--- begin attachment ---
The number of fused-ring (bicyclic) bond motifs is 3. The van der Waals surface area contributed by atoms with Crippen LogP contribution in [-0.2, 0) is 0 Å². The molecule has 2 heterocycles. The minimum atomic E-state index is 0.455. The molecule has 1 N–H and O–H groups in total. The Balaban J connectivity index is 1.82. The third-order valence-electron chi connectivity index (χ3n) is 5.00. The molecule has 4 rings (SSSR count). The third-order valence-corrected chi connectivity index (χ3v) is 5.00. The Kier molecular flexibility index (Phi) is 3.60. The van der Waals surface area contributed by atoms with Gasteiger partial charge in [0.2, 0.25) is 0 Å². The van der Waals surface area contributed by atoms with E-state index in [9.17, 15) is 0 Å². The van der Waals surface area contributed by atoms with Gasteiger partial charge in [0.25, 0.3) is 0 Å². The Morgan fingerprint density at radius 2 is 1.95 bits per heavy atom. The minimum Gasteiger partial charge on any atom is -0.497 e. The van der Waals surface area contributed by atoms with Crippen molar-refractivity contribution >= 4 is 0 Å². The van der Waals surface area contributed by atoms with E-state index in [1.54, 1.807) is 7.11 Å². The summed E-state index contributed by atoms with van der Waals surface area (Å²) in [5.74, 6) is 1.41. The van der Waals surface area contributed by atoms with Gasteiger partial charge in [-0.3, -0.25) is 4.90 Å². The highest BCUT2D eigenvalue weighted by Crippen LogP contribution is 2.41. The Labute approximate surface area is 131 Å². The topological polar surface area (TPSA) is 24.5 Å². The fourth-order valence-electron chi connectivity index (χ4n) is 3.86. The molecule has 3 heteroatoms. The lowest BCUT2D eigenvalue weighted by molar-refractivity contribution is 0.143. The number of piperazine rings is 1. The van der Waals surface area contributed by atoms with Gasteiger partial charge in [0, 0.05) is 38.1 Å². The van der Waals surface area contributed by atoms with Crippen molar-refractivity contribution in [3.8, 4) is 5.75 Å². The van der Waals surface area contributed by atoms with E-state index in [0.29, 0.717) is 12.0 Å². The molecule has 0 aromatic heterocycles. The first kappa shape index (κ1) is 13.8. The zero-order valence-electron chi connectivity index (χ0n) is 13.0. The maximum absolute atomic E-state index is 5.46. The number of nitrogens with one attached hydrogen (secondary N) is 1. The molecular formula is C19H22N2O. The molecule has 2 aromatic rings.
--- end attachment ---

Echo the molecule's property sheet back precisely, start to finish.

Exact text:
The number of fused-ring (bicyclic) bond motifs is 3. The van der Waals surface area contributed by atoms with Crippen LogP contribution in [-0.2, 0) is 0 Å². The molecule has 2 heterocycles. The minimum atomic E-state index is 0.455. The molecule has 1 N–H and O–H groups in total. The Balaban J connectivity index is 1.82. The third-order valence-electron chi connectivity index (χ3n) is 5.00. The molecule has 4 rings (SSSR count). The third-order valence-corrected chi connectivity index (χ3v) is 5.00. The Kier molecular flexibility index (Phi) is 3.60. The van der Waals surface area contributed by atoms with Gasteiger partial charge in [0.2, 0.25) is 0 Å². The van der Waals surface area contributed by atoms with E-state index in [9.17, 15) is 0 Å². The van der Waals surface area contributed by atoms with Gasteiger partial charge in [0.25, 0.3) is 0 Å². The Morgan fingerprint density at radius 2 is 1.95 bits per heavy atom. The minimum Gasteiger partial charge on any atom is -0.497 e. The van der Waals surface area contributed by atoms with Crippen molar-refractivity contribution >= 4 is 0 Å². The van der Waals surface area contributed by atoms with E-state index in [1.54, 1.807) is 7.11 Å². The summed E-state index contributed by atoms with van der Waals surface area (Å²) in [5.74, 6) is 1.41. The van der Waals surface area contributed by atoms with Gasteiger partial charge in [-0.3, -0.25) is 4.90 Å². The highest BCUT2D eigenvalue weighted by Crippen LogP contribution is 2.41. The Labute approximate surface area is 131 Å². The topological polar surface area (TPSA) is 24.5 Å². The fourth-order valence-electron chi connectivity index (χ4n) is 3.86. The molecule has 3 heteroatoms. The lowest BCUT2D eigenvalue weighted by molar-refractivity contribution is 0.143. The number of piperazine rings is 1. The van der Waals surface area contributed by atoms with Gasteiger partial charge in [0, 0.05) is 38.1 Å². The van der Waals surface area contributed by atoms with Crippen molar-refractivity contribution in [3.8, 4) is 5.75 Å². The van der Waals surface area contributed by atoms with E-state index in [0.29, 0.717) is 12.0 Å². The molecule has 0 aromatic heterocycles. The first kappa shape index (κ1) is 13.8. The zero-order valence-electron chi connectivity index (χ0n) is 13.0. The maximum absolute atomic E-state index is 5.46. The number of nitrogens with one attached hydrogen (secondary N) is 1. The molecular formula is C19H22N2O. The molecule has 2 aromatic rings.